Governor’s School Creative Writing students featured on The Atlantic website
Three South Carolina Governor’s School for the Arts and Humanities (SCGSAH) Creative Writing students are featured in new essays on The Atlantic website.
Atlantic contributor Deborah Fallows requested the essays after visiting and writing about the school in January as part of the site’s “American Futures” series.
“I asked Scott Gould, a creative writing teacher at the school, if he would ask his students to write me a short essay about their school,” Fallows wrote. “This was a wide-open request; I wanted to hear whatever perspective the students wanted to offer about their experience at the school.”
The essays were written by Cameron Messinides (Camden), Shelley Hucks (Florence) and Jackson Trice (Simpsonville). They were published “unedited and untouched.”
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The following are snippets of the three essays.
Cameron Messinides – “Long Distance”
My family walked among the carcasses–once white, now bloodstained and caked with rain-softened clay. We wanted to find life, my mother said. They gave up at four in the afternoon, and my father and brother made a pile of the bodies in the woods, to be buried later.
Phone calls like this are common now. I’ve been in a boarding school since August, and every weekend my mother seems to find something new to break to me. It’s not always bad. The weekend before, she called to tell me my brother enrolled in a birding retreat on the South Carolina coastline. And before that, she told me about the new color she picked for the living room walls. I’m still not used to this kind of communication. I miss immediacy. A year ago, when I still lived with them, I would know all this. She wouldn’t have to tell me two or three days later. I’d like to say I’ve adjusted, but I haven’t.
Shelley Hucks – “Florentine”
At the Governor’s School, I’ve studied under excellent teachers. I’ve been exposed to new authors and genres, learned to be curious, analytical, to believe in the deliberation of every line of poetry and each line of dialogue in a short story. I’ve learned to put my personal life into artistic context with the help of professionals. I’ve learned to become aware. To make something strange, beautiful, something important. And, something particularly valuable to me because of my immense pride in my hometown, I’ve learned to appreciate a strong sense of setting, the way characters can function in so many complex ways. I’ve learned how to convey Florence in words.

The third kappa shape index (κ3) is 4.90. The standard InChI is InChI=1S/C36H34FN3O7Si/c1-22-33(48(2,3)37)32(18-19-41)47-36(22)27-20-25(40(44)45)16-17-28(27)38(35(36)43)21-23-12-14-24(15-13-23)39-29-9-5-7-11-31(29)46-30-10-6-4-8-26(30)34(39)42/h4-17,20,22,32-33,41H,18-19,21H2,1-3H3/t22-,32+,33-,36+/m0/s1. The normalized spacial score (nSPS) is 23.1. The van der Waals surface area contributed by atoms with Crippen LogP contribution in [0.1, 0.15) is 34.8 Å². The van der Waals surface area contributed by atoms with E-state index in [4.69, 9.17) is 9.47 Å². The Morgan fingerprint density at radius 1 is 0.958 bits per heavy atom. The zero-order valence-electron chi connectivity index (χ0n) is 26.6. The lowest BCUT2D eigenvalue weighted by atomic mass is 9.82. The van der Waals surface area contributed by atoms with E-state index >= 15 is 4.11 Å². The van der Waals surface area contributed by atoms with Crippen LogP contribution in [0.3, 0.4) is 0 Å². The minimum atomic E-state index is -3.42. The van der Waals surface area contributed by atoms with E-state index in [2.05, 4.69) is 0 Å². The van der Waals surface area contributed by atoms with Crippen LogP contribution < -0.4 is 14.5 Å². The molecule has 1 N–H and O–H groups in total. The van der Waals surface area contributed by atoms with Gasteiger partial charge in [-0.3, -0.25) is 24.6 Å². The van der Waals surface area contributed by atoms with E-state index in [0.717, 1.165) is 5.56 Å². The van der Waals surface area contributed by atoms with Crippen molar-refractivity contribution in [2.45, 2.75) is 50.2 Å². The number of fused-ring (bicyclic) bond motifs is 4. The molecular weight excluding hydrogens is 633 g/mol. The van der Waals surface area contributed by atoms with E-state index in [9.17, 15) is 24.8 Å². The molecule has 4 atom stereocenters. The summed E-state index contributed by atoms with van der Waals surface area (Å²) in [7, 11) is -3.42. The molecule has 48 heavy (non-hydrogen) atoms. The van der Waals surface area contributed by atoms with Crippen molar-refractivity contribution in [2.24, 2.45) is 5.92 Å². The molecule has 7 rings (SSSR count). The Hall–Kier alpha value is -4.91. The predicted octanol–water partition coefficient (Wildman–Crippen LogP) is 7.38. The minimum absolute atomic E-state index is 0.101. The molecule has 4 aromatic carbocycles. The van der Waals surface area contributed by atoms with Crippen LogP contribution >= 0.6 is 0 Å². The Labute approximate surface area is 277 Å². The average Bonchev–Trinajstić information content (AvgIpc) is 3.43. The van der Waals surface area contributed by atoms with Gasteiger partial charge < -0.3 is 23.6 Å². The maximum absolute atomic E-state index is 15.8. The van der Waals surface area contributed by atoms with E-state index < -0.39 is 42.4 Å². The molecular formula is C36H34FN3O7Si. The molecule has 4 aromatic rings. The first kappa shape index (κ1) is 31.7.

Jackson Trice – “Outside the Lines”
I forget how strange my school sounds to the rest of the world until I leave it. On a card at the front desk inside a college admissions building, I am told to write the name of my high school. The full name, South Carolina Governor’s School for the Arts and Humanities, does not fit on the dotted line, and I have to draw an arrow to the back of the card, and write the rest there. When I say my school’s name out loud to family members, it sounds prestigious, almost regal. But on the first day of school here it is made clear that I was chosen based on potential, and not necessarily talent. It’s this ego smashing that happens throughout junior year that creates the atmosphere of Governor’s School. You don’t get “good,” you just make progress. You are not special, you’ve just been given an excellent opportunity.
Read the complete essays here.
Via: South Carolina Governor’s School for the Arts and Humanities